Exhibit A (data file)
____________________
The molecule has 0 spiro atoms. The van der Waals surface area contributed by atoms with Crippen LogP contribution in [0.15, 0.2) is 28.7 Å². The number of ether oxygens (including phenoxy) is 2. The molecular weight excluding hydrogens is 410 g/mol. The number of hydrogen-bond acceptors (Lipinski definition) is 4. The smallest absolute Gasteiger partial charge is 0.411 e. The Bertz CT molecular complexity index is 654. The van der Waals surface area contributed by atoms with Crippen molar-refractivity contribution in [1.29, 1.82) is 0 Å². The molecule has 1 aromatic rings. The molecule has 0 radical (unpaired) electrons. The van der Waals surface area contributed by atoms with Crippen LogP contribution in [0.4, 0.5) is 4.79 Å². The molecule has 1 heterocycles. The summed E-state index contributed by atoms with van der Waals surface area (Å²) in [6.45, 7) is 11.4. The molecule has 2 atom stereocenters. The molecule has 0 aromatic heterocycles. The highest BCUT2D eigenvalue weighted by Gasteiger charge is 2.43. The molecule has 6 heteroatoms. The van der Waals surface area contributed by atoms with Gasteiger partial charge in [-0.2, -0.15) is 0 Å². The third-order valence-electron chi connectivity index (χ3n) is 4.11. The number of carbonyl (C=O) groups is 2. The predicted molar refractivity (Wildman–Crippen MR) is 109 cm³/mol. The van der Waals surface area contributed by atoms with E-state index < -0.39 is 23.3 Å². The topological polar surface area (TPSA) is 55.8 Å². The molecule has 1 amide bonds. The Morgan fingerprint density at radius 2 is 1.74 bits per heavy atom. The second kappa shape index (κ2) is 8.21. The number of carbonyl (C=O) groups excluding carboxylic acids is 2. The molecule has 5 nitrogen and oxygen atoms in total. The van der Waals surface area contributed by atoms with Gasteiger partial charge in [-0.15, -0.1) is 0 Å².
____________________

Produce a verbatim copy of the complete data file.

The molecule has 0 spiro atoms. The van der Waals surface area contributed by atoms with Crippen LogP contribution in [0.15, 0.2) is 28.7 Å². The number of ether oxygens (including phenoxy) is 2. The molecular weight excluding hydrogens is 410 g/mol. The number of hydrogen-bond acceptors (Lipinski definition) is 4. The smallest absolute Gasteiger partial charge is 0.411 e. The Bertz CT molecular complexity index is 654. The van der Waals surface area contributed by atoms with Crippen molar-refractivity contribution in [1.29, 1.82) is 0 Å². The molecule has 1 aromatic rings. The molecule has 0 radical (unpaired) electrons. The van der Waals surface area contributed by atoms with Crippen LogP contribution in [0.4, 0.5) is 4.79 Å². The molecule has 1 heterocycles. The summed E-state index contributed by atoms with van der Waals surface area (Å²) in [6.45, 7) is 11.4. The molecule has 2 atom stereocenters. The molecule has 0 aromatic heterocycles. The highest BCUT2D eigenvalue weighted by Gasteiger charge is 2.43. The molecule has 6 heteroatoms. The van der Waals surface area contributed by atoms with Gasteiger partial charge in [-0.2, -0.15) is 0 Å². The third-order valence-electron chi connectivity index (χ3n) is 4.11. The number of carbonyl (C=O) groups is 2. The predicted molar refractivity (Wildman–Crippen MR) is 109 cm³/mol. The van der Waals surface area contributed by atoms with E-state index < -0.39 is 23.3 Å². The topological polar surface area (TPSA) is 55.8 Å². The molecule has 1 amide bonds. The Morgan fingerprint density at radius 2 is 1.74 bits per heavy atom. The second kappa shape index (κ2) is 8.21. The number of carbonyl (C=O) groups excluding carboxylic acids is 2. The molecule has 5 nitrogen and oxygen atoms in total. The van der Waals surface area contributed by atoms with Gasteiger partial charge in [-0.15, -0.1) is 0 Å².